Ammendment to Kavalier and Clay

Originally I’d given up on reading The Amazing Adventures of Kavalier and Clay by Michael Chabon. The comments to my “Failure” post gave me mixed advice, and yet I agree with all of it. Two people advised me not to waste valuable reading time on a book I just wasn’t interested in, and one person told me he couldn’t put it down after getting into the second half (which I hadn’t made it to yet) so I should give it another try.

Like I said, I agree with everybody. Some books I know I don’t care for and either won’t pick up in the first place or will quit on without feeling too awful (especially if it’s a library book I didn’t spend money on). A while back, I started a supposed mystery a friend had recommended that turned out to be boring and not at all a mystery. I’m not going to publicly diss any book, so I won’t name names, but I had no trouble tossing that one aside, that’s for sure.

Kavalier and Clay, though, was different, which is where I circle back to the comment that encouraged me to try again. I still thought the book sounded interesting, and even though when I’d decided to quit reading it I’d flipped to the last chapter to see where everyone ended up, I still wanted to know things like how Sammy becomes gay and what Joe does with his life–and who the hell Rosa was. Since I was interested, and since my roommate was out of town and all the season finales on TV were over and I’d intended to spend my evenings reading anyway, I dedicated myself to the challenge of finishing the book. The challenge was heightened by the fact that the book was due Saturday (today) and I couldn’t renew it because there were holds on it.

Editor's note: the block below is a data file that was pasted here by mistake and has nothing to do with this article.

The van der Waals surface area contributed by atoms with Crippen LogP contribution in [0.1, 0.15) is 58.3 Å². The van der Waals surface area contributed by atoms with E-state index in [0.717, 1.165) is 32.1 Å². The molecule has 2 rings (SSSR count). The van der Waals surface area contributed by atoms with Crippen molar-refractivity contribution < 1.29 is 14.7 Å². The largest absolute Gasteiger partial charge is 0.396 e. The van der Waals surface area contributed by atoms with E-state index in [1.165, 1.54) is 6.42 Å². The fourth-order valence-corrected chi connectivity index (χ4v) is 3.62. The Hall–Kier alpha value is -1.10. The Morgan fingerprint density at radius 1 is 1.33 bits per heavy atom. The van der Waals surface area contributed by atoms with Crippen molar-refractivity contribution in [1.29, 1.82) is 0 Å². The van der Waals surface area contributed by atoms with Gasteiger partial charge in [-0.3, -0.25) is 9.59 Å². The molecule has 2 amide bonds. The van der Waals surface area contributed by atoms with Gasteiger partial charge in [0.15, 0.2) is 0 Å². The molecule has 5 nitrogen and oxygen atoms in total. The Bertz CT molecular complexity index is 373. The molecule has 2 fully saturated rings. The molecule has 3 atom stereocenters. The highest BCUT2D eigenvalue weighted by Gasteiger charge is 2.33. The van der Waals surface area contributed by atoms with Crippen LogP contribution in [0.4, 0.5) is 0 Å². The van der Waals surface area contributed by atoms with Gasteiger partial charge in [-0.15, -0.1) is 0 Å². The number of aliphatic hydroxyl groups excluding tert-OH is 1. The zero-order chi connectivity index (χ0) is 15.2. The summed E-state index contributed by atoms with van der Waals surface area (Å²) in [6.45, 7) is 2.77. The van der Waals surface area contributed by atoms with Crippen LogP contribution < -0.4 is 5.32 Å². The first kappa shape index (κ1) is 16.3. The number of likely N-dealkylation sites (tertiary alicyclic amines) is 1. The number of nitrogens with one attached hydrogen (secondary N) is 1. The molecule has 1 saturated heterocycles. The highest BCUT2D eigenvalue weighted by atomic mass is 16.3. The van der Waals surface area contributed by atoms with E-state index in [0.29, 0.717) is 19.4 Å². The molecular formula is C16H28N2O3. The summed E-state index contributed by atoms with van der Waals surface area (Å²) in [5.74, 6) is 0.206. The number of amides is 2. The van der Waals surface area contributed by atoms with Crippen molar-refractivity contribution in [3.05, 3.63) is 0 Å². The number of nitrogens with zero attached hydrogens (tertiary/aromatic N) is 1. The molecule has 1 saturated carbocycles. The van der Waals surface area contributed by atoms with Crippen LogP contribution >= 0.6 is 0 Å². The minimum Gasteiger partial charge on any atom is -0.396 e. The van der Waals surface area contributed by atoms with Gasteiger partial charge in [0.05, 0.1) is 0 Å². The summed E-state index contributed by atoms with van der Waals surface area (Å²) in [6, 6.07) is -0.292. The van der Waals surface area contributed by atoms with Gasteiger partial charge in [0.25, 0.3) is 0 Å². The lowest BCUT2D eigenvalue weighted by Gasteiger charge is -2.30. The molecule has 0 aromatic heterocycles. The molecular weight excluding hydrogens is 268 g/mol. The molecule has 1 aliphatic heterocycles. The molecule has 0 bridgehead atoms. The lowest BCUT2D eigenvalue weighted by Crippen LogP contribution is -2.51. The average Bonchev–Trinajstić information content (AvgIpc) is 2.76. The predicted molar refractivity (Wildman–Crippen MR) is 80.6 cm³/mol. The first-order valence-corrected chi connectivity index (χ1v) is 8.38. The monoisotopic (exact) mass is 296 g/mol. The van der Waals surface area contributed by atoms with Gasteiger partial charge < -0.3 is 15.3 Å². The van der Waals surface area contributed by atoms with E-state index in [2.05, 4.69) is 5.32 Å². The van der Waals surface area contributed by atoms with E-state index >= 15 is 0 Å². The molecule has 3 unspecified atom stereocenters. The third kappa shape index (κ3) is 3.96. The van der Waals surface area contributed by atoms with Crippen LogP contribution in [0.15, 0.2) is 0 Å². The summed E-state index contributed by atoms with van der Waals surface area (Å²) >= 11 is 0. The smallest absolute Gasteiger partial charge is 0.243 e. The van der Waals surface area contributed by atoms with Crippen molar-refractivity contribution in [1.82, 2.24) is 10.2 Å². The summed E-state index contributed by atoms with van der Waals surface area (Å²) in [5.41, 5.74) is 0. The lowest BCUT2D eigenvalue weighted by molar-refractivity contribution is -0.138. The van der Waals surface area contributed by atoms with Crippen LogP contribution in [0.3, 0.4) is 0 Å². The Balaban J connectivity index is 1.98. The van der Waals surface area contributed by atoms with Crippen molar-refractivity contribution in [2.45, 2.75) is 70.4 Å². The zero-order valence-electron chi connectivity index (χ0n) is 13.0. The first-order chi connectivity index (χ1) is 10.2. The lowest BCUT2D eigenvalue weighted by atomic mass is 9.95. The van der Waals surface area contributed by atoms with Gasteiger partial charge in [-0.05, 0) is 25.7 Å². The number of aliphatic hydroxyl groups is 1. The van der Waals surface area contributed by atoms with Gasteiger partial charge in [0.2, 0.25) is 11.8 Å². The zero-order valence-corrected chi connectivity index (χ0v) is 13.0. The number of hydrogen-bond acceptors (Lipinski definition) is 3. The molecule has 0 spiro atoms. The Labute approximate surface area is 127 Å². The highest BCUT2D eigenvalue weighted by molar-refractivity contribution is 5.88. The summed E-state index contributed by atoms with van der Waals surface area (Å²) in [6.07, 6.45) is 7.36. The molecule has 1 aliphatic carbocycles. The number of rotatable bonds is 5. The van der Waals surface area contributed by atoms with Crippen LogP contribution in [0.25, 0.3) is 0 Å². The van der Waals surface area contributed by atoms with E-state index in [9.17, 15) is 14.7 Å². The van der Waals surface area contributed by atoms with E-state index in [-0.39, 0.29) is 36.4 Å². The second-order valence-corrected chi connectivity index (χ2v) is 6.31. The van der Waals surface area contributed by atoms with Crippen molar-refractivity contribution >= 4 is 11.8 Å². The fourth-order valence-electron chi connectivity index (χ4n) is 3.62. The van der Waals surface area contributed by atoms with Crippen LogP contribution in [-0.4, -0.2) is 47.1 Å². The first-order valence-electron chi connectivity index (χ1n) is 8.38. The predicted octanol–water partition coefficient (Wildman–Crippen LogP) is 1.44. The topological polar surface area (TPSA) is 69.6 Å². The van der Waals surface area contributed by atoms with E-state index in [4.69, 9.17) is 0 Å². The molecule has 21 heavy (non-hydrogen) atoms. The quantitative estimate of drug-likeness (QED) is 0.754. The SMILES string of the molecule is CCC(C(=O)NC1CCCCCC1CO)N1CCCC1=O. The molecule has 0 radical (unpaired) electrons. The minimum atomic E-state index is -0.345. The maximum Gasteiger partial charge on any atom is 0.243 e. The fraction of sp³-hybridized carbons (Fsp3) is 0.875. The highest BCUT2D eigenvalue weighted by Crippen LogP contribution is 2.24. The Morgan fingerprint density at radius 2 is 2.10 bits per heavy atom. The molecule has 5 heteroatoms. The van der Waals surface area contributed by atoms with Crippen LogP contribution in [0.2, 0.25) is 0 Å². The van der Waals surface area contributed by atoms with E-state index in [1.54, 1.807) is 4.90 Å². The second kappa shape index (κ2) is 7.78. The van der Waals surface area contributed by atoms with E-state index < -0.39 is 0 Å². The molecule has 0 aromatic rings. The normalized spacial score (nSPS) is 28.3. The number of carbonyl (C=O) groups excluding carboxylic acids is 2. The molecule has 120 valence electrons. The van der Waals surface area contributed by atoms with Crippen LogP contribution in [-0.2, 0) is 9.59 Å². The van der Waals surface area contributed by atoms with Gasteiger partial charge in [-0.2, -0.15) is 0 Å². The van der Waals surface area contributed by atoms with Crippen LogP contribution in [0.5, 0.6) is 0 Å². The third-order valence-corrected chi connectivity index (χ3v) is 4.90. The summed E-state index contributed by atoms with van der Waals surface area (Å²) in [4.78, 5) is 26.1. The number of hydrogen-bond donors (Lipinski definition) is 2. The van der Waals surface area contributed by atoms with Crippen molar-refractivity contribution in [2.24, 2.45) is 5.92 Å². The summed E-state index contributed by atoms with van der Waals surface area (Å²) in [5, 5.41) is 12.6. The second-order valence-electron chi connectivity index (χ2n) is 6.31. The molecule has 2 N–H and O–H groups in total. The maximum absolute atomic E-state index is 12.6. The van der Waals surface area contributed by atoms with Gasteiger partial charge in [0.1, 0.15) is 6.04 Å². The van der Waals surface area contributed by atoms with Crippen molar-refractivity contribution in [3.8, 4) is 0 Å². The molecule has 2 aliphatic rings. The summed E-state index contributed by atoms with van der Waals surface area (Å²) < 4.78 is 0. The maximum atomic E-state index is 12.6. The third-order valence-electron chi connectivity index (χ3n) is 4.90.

I do well with a deadline, actually, so I started getting through those pages. I read and read and read, and I finally finished it Thursday night. All my questions about the characters were answered. I’d seen how everything turned out.

The big question, though: Was it worth it in the end?

Yes and no.

I enjoyed the book. It was interesting, but not an inspiring or mind blowing experience for sure. Really, the only reason I couldn’t put it down through the end was because I had to get through as many pages as possible in each sitting. I’m glad I finished it, but if I had to start all over I wouldn’t have started it in the first place.

I’d compare this book to one of John Irving’s, and some people would see this as a great compliment. I’ve read several of his books, so obviously I liked his writing, and the books do stick in my mind, but I’d never be able to stand to write like him. His books are so comprehensive and sweeping, covering not simply a critical point in some character’s life but the whole epic of his or her existence. His books are sometimes way too much, and Kavalier and Clay ended up being way too much too.

Other people love those kinds of books, but I guess I’m more for getting to the point and showing me the action. (Why I’ve found I really love YA, I guess).

But I finished the book. Yay! Now I can read the other three books I have waiting for me.


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